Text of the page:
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As Talks Open On New Coronavirus Aid Bill, Trump To Return To Daily Briefings

President Trump and GOP congressional leaders are calling for a $1 trillion coronavirus relief bill targeted at "kids and jobs."
President Trump and GOP congressional leaders are calling for a $1 trillion coronavirus relief bill targeted at "kids and jobs."

President Trump met with Republican congressional leaders Sen. Mitch McConnell and Rep. Kevin McCarthy on Monday to discuss the next round of coronavirus relief funding, saying he hoped the next package would help small businesses.

Trump also said he would revive his daily 5 p.m. coronavirus briefings, likely starting Tuesday, noting the need to get out information with the surge in cases. "We have had this big flare-up in Florida, Texas, a couple of other places," he said.

Treasury Secretary Steven Mnuchin said the priorities for the next round of coronavirus aid would be "kids and jobs," starting with a trillion-dollar offer. Mnuchin said he would brief Republicans on Capitol Hill on Tuesday and would reach out to Democrats to begin talks.

House Democrats approved a much larger aid package to the tune of $3 trillion more than two months ago, but it was never taken up in the Senate.

Mnuchin, who served as the administration's top negotiator for the previous coronavirus legislation, said they want to finish a bill by the end of the month before enhanced unemployment insurance expires, but said Republicans are seeking a "technical fix" so that workers don't make more in unemployment benefits than they would otherwise make on the job.

Among the administration's other priorities, Mnuchin said, were tax credits to encourage businesses to bring people back to work and to buy protective equipment, in addition to money for schools that can open safely — as well as liability protection for schools and businesses.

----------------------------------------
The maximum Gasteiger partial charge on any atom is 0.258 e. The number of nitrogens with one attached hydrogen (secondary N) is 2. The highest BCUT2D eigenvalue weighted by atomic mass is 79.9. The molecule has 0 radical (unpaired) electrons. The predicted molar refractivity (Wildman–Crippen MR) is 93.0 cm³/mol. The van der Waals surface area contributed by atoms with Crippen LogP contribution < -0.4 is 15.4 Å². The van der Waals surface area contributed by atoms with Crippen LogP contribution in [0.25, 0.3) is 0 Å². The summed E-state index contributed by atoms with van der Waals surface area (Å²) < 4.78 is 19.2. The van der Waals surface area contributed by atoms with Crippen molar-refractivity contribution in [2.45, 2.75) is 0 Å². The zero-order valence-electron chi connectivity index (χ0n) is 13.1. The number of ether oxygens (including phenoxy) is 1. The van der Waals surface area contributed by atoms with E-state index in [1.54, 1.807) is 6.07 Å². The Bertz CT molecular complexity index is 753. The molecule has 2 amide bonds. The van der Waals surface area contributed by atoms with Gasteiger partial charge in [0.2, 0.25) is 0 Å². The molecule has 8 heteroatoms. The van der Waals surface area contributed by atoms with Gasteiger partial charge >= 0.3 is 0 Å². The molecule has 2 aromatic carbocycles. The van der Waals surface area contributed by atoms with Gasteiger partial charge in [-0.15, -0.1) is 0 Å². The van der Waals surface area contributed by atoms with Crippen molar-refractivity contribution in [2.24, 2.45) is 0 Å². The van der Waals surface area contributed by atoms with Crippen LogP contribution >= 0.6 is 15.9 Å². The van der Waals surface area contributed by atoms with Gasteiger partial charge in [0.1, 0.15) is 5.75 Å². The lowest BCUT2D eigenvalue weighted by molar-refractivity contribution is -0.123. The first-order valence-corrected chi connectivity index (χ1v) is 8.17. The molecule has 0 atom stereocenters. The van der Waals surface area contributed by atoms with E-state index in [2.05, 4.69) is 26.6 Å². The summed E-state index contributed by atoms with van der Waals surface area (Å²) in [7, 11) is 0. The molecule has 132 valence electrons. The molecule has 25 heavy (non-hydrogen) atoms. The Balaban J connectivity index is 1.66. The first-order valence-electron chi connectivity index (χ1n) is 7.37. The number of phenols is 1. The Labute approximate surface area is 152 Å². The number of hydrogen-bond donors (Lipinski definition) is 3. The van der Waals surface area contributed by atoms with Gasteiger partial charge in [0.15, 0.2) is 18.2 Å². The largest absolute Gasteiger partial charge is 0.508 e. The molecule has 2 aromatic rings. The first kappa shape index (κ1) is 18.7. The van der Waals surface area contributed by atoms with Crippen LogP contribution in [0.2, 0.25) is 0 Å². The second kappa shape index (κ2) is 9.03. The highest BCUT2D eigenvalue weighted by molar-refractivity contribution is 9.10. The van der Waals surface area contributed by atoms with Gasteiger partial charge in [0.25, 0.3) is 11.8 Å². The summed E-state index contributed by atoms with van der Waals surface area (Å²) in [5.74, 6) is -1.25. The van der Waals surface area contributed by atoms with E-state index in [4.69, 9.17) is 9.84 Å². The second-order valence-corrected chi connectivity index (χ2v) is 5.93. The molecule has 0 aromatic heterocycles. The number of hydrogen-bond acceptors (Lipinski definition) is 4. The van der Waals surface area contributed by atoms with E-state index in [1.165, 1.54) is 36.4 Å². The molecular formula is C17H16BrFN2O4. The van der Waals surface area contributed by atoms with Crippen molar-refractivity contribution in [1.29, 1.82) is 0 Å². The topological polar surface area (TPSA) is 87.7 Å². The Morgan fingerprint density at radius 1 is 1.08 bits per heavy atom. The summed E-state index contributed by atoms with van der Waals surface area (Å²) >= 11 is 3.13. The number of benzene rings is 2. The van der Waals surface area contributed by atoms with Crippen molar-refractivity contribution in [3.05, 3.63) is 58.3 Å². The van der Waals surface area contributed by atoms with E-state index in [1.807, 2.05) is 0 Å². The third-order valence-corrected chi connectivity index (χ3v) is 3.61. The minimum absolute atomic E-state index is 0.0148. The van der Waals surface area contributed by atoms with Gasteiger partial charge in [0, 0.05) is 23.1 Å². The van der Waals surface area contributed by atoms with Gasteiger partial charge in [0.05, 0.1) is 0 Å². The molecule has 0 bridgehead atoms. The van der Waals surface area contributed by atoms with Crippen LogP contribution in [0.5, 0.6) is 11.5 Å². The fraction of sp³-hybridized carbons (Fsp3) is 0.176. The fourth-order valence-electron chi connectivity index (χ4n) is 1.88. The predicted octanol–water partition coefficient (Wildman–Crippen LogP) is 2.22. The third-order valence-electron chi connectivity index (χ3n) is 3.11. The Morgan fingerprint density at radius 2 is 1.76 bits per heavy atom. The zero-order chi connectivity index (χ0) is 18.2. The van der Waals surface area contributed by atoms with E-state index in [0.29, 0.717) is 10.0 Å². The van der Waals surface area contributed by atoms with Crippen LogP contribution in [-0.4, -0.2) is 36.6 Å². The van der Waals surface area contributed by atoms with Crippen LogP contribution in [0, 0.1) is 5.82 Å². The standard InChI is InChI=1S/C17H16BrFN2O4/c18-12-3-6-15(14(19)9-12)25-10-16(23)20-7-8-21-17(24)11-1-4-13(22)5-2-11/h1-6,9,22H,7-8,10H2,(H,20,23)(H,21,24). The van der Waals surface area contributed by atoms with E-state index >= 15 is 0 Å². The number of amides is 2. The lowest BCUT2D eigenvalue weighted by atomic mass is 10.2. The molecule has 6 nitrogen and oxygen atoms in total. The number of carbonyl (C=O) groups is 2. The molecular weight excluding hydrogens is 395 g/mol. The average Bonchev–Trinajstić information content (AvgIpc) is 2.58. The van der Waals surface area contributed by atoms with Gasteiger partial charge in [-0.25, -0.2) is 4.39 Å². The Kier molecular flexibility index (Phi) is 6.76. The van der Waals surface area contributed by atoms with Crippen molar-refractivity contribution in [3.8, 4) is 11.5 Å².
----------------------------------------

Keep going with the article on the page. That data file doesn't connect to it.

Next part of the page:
When asked the importance in negotiations of a proposed payroll tax cut that's long been pushed by the president, Trump said "we're working on it" but also made clear it was "one of many elements" under discussion.

Trump cited TV ratings as a reason to resume the daily briefings. "I was doing them and we had a lot of people watching, record numbers watching in the history of cable television, and there's never been anything like it."

Trump said he would like to invite companies working on vaccines and therapeutics for the virus to provide updates on their progress via the daily briefings. "I think it's a great way to get information out to the public," he said.

White House counselor Kellyanne Conway told reporters last week that she hoped the daily briefings would resume, saying that they gave the president a boost in the polls. "His approval rating on the pandemic was higher when he was at the podium," Conway said.

Recent polls have put the president's overall approval numbers in the low 40s, and he is widely seen as doing a poor job in leading the nation's coronavirus response. It was during one briefing in late April that Trump suggested people ingest disinfectants as a way of preventing COVID-19, advice that was quickly disavowed by health experts. The daily briefings ended soon after.

Copyright 2021 NPR. To see more, visit https://www.npr.org.

NPR News' Brian Naylor is a correspondent on the Washington Desk. In this role, he covers politics and federal agencies.